The Supreme Court judgment referring Sabarimala women entry to a larger bench comes after over a year of immense political agitation on the issue in Kerala. Last September’s verdict led to a fierce clash between the state government attempting to enforce the verdict, and a section of devotees determined to stop women from entering.
The RSS, initially supportive of the judgment, did a 180 degree turn on realising the conservative Hindu sentiment was against allowing women entry and has since led the more aggressive protests. Caste organisations like the Nair Service Society also mobilised huge crowds, many of them women, demanding protection of customs. Not to be left behind, the Left government led its own counter mobilisation through a human wall spanning the length of the state.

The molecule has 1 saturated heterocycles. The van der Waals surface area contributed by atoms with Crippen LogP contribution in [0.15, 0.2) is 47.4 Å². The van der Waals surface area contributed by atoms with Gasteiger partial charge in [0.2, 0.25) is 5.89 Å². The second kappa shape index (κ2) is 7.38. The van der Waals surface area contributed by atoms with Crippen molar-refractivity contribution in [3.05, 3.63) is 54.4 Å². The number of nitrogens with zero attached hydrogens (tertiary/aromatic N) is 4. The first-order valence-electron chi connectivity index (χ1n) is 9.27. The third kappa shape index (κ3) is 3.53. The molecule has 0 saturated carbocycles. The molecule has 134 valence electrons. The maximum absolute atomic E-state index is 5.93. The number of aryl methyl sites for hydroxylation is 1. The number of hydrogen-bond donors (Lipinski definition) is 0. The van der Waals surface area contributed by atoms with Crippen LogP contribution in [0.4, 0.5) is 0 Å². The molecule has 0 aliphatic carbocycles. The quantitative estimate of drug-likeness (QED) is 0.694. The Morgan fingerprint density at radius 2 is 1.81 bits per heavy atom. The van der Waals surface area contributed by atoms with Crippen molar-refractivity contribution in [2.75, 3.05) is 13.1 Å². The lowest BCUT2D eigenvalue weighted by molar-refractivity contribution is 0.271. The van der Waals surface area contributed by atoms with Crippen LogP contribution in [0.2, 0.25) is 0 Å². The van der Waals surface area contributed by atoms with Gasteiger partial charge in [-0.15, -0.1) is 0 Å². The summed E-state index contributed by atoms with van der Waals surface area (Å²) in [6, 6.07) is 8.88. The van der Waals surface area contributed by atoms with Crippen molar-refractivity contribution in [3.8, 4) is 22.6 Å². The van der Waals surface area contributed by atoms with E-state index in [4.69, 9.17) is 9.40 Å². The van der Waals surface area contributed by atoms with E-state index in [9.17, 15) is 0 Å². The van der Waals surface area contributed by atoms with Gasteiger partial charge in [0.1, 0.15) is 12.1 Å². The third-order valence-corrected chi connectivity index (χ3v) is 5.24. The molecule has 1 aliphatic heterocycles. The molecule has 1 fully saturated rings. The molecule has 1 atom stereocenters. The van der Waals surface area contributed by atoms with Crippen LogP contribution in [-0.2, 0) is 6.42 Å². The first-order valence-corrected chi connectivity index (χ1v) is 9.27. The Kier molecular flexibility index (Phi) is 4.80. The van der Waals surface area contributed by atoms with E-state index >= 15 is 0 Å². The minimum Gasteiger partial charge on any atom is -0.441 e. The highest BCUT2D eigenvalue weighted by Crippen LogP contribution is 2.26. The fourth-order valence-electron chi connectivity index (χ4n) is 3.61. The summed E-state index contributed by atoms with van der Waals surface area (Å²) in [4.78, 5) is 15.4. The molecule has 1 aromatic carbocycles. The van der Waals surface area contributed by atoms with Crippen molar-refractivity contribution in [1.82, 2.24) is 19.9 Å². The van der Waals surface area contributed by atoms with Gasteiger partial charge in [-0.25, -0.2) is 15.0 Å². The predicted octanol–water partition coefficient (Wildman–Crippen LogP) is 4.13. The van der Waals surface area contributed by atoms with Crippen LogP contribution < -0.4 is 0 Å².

While a few women did secure entry with help from police, Sabarimala remains a hill shrine out of bounds for ordinary women devotees. The Supreme Court has to adjudicate between two constitutional principles here: women’s right to equality and the right to freedom of religion. This might explain why even many women devotees took part in the protests seeing the issue from a religious rather than gender perspective. It now falls on future Supreme Court benches to deal with such contested issues involving interplay of women’s constitutional rights and religious practices like Sabarimala, women entry to mosques, and rights of Parsi women.